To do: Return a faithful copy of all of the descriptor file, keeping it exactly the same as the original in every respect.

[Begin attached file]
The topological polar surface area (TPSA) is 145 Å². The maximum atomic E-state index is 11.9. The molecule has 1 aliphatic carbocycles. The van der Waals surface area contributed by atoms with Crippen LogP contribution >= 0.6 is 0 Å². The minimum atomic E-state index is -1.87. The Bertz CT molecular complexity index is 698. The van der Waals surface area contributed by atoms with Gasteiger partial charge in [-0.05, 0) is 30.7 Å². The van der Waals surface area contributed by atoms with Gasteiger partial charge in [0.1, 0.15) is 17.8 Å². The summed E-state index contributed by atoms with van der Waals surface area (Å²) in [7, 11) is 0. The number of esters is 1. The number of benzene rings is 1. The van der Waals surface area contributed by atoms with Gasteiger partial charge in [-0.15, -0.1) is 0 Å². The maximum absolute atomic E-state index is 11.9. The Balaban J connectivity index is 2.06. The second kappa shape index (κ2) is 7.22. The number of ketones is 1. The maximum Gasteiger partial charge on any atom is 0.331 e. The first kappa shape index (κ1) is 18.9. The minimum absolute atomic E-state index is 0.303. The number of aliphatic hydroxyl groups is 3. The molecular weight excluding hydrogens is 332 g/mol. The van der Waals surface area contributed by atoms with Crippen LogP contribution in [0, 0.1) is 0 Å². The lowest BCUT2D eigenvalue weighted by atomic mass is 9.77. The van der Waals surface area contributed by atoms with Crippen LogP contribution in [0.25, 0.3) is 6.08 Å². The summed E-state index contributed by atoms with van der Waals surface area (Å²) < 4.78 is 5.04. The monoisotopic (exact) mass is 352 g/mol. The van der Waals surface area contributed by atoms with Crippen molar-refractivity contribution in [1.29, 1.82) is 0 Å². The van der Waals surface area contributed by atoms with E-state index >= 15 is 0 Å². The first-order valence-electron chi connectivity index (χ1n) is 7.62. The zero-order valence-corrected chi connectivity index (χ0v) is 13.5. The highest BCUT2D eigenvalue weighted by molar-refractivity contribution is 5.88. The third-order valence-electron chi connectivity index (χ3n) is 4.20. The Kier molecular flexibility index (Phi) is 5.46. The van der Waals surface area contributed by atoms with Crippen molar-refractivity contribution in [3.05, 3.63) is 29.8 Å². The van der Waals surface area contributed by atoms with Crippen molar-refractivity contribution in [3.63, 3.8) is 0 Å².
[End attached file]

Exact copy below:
The topological polar surface area (TPSA) is 145 Å². The maximum atomic E-state index is 11.9. The molecule has 1 aliphatic carbocycles. The van der Waals surface area contributed by atoms with Crippen LogP contribution >= 0.6 is 0 Å². The minimum atomic E-state index is -1.87. The Bertz CT molecular complexity index is 698. The van der Waals surface area contributed by atoms with Gasteiger partial charge in [-0.05, 0) is 30.7 Å². The van der Waals surface area contributed by atoms with Gasteiger partial charge in [0.1, 0.15) is 17.8 Å². The summed E-state index contributed by atoms with van der Waals surface area (Å²) in [7, 11) is 0. The number of esters is 1. The number of benzene rings is 1. The van der Waals surface area contributed by atoms with Gasteiger partial charge in [-0.15, -0.1) is 0 Å². The maximum absolute atomic E-state index is 11.9. The Balaban J connectivity index is 2.06. The second kappa shape index (κ2) is 7.22. The number of ketones is 1. The maximum Gasteiger partial charge on any atom is 0.331 e. The first kappa shape index (κ1) is 18.9. The minimum absolute atomic E-state index is 0.303. The number of aliphatic hydroxyl groups is 3. The molecular weight excluding hydrogens is 332 g/mol. The van der Waals surface area contributed by atoms with Crippen LogP contribution in [0, 0.1) is 0 Å². The lowest BCUT2D eigenvalue weighted by atomic mass is 9.77. The van der Waals surface area contributed by atoms with Crippen LogP contribution in [0.25, 0.3) is 6.08 Å². The summed E-state index contributed by atoms with van der Waals surface area (Å²) < 4.78 is 5.04. The monoisotopic (exact) mass is 352 g/mol. The van der Waals surface area contributed by atoms with Crippen molar-refractivity contribution in [1.29, 1.82) is 0 Å². The van der Waals surface area contributed by atoms with E-state index >= 15 is 0 Å². The first-order valence-electron chi connectivity index (χ1n) is 7.62. The zero-order valence-corrected chi connectivity index (χ0v) is 13.5. The highest BCUT2D eigenvalue weighted by molar-refractivity contribution is 5.88. The third-order valence-electron chi connectivity index (χ3n) is 4.20. The Kier molecular flexibility index (Phi) is 5.46. The van der Waals surface area contributed by atoms with Crippen molar-refractivity contribution in [3.05, 3.63) is 29.8 Å². The van der Waals surface area contributed by atoms with Crippen molar-refractivity contribution in [3.63, 3.8) is 0 Å².